Cost of Living Adjustment (“COLA”) for Fiscal Year 2023

Date: May 13, 2022


At its May 13, 2022 meeting, SDCERS’ Board of Administration approved the Cost of Living Adjustment (“COLA”) that will be applied to eligible SDCERS retirees’ (including active DROP participants) monthly pension benefit amount from July 1, 2022 – June 30, 2023. Your pension benefit will receive a COLA for Fiscal Year 2023 if your retirement or DROP entry date is on or before June 30, 2022.
Per San Diego Municipal Code section 24.1505 and section 1301 of the Port and Airport Plans, the COLA is calculated every year based on the change in the cost of living between the two previous Decembers, as published by the Bureau of Labor Statistics Consumer Price Index (“CPI”), United States – All items. However, the maximum allowable increase in any given year is 2.0%.
In years where the COLA is greater than the maximum 2.0% (such as this year), the amount over 2% is added to what is called a “COLA bank.” A retiree’s COLA bank accumulates based on their fiscal year of retirement (or DROP entry), and each annual retiree group has its own COLA bank. In years that the CPI’s published COLA is less than 2%, each retiree group’s COLA bank may be able to increase the actual COLA received by the retiree up to a maximum of 2%, if that retiree group’s COLA bank has accrued enough funds from previous years where the published COLA was greater than 2%.
According to the CPI, the change in cost of living between December 31, 2020 and December 31, 2021 was 7.0% (rounded to the nearest 1/10th of a percent). This means that everyone who is retired or participating in DROP as of June 30, 2022 will receive the maximum 2% COLA increase to their pension benefit, and bank the additional 5.0%.*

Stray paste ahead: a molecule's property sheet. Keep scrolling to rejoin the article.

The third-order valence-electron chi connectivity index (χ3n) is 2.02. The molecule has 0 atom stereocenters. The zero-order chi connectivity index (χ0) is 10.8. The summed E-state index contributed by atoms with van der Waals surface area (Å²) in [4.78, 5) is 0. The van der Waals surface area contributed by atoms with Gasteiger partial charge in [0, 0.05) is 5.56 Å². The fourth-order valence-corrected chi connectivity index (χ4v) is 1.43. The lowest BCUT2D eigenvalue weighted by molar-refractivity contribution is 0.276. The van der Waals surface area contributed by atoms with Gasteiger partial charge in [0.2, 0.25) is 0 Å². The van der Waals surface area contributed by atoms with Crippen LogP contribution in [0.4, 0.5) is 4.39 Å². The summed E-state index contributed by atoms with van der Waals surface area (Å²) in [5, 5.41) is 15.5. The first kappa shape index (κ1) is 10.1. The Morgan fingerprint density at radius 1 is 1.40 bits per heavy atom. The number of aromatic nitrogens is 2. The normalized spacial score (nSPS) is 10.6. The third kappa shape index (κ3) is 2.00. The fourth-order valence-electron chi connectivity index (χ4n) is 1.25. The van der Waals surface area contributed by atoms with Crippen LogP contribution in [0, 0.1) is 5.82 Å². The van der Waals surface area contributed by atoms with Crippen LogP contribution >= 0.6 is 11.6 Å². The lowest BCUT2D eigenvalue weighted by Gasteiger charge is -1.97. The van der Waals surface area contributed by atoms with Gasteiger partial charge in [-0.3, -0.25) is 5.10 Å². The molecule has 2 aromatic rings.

*The two members who are in the 1981 retirement plan will receive a COLA increase of 3.2%.
This is significant because that means those who receive the fiscal year 2023 COLA and add the additional 5.0% to their COLA banks are guaranteed to receive a 2% COLA in fiscal years 2024 and 2025, at the very least (assuming we do not experience a negative COLA in either year). Let’s look at a theoretical scenario to really see the significance – please remember that we have absolutely no way of predicting what the CPI’s published COLA will be in future years and this is very much a hypothetical example: If Sam Diego retires or enters DROP in June of 2022 and his monthly pension benefit is $5,000:

You can see how the 5% addition to Sam’s COLA bank right off the bat can help ensure his benefit receives the maximum 2% increase in future years, when the published COLA is less than 2%. In the example above, we assumed that the published COLA applicable to fiscal years 2024-2029 was always between 1.4% and 2.0%. Note that if the published COLA is less in any given years, more would be subtracted from Sam’s COLA bank for those years. Conversely, if the published COLA is greater than 2.0% in any of the given years, then the amount above 2.0% would be once again added to his bank.
This article is not an attempt to persuade you to retire or enter DROP before July 1, 2022 – there are certainly other factors to consider, such as your age, upcoming salary increases, etc. (please review this article discussing factors to consider before deciding when to retire or enter DROP). However, as this is the highest published COLA we’ve seen since 1982, and it is very rare for a retiree to add such a large amount to their COLA bank in a single year, it’s worth noting and may factor into your decision to retire or enter DROP before July 1, 2022. (Note: You must enter DROP at the beginning of a pay period - so, if you enter in June 2022, your entry date must be either June 11 or June 25, 2022.)
If you are eligible to receive a fiscal year 2023 COLA, the applicable increase will be reflected in your July 2022 pension payment.

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